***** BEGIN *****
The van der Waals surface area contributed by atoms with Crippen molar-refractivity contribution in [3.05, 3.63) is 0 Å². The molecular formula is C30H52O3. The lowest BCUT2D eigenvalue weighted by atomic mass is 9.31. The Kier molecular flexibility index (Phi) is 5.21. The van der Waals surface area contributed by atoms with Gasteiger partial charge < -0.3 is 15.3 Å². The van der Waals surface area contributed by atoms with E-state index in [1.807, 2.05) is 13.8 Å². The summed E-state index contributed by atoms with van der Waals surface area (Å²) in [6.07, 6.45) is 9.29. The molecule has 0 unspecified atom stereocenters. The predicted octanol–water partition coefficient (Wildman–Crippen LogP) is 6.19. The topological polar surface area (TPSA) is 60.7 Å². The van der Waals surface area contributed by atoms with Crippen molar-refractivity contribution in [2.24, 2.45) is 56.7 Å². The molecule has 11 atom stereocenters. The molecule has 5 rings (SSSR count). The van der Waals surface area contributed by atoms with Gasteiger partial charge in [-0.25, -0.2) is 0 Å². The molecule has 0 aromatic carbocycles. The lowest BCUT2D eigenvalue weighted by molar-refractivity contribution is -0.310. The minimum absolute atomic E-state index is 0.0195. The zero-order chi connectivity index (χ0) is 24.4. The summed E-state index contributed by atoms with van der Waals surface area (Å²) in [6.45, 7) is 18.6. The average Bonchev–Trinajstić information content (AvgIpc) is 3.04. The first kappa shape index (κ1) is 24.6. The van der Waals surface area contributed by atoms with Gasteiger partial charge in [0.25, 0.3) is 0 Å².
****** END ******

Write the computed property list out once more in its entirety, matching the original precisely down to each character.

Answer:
The van der Waals surface area contributed by atoms with Crippen molar-refractivity contribution in [3.05, 3.63) is 0 Å². The molecular formula is C30H52O3. The lowest BCUT2D eigenvalue weighted by atomic mass is 9.31. The Kier molecular flexibility index (Phi) is 5.21. The van der Waals surface area contributed by atoms with Gasteiger partial charge < -0.3 is 15.3 Å². The van der Waals surface area contributed by atoms with E-state index in [1.807, 2.05) is 13.8 Å². The summed E-state index contributed by atoms with van der Waals surface area (Å²) in [6.07, 6.45) is 9.29. The molecule has 0 unspecified atom stereocenters. The predicted octanol–water partition coefficient (Wildman–Crippen LogP) is 6.19. The topological polar surface area (TPSA) is 60.7 Å². The van der Waals surface area contributed by atoms with Crippen molar-refractivity contribution in [2.24, 2.45) is 56.7 Å². The molecule has 11 atom stereocenters. The molecule has 5 rings (SSSR count). The van der Waals surface area contributed by atoms with Gasteiger partial charge in [-0.25, -0.2) is 0 Å². The molecule has 0 aromatic carbocycles. The lowest BCUT2D eigenvalue weighted by molar-refractivity contribution is -0.310. The minimum absolute atomic E-state index is 0.0195. The zero-order chi connectivity index (χ0) is 24.4. The summed E-state index contributed by atoms with van der Waals surface area (Å²) in [6.45, 7) is 18.6. The average Bonchev–Trinajstić information content (AvgIpc) is 3.04. The first kappa shape index (κ1) is 24.6. The van der Waals surface area contributed by atoms with Gasteiger partial charge in [0.25, 0.3) is 0 Å².